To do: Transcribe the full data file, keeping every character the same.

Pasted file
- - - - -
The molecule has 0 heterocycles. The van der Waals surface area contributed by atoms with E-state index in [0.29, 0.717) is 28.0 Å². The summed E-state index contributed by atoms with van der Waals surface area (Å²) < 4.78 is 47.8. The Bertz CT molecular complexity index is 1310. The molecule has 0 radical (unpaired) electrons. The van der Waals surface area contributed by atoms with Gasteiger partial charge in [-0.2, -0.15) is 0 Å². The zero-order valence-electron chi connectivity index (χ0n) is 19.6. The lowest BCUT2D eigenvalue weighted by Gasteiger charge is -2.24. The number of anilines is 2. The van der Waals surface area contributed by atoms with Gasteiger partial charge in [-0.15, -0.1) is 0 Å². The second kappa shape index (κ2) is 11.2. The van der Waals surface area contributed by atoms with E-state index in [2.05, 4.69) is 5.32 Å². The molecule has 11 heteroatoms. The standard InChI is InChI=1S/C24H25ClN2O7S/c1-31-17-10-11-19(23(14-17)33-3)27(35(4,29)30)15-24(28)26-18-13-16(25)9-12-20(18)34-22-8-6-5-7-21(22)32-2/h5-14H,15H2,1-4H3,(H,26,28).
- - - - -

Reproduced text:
The molecule has 0 heterocycles. The van der Waals surface area contributed by atoms with E-state index in [0.29, 0.717) is 28.0 Å². The summed E-state index contributed by atoms with van der Waals surface area (Å²) < 4.78 is 47.8. The Bertz CT molecular complexity index is 1310. The molecule has 0 radical (unpaired) electrons. The van der Waals surface area contributed by atoms with Gasteiger partial charge in [-0.2, -0.15) is 0 Å². The zero-order valence-electron chi connectivity index (χ0n) is 19.6. The lowest BCUT2D eigenvalue weighted by Gasteiger charge is -2.24. The number of anilines is 2. The van der Waals surface area contributed by atoms with Gasteiger partial charge in [-0.15, -0.1) is 0 Å². The second kappa shape index (κ2) is 11.2. The van der Waals surface area contributed by atoms with E-state index in [2.05, 4.69) is 5.32 Å². The molecule has 11 heteroatoms. The standard InChI is InChI=1S/C24H25ClN2O7S/c1-31-17-10-11-19(23(14-17)33-3)27(35(4,29)30)15-24(28)26-18-13-16(25)9-12-20(18)34-22-8-6-5-7-21(22)32-2/h5-14H,15H2,1-4H3,(H,26,28).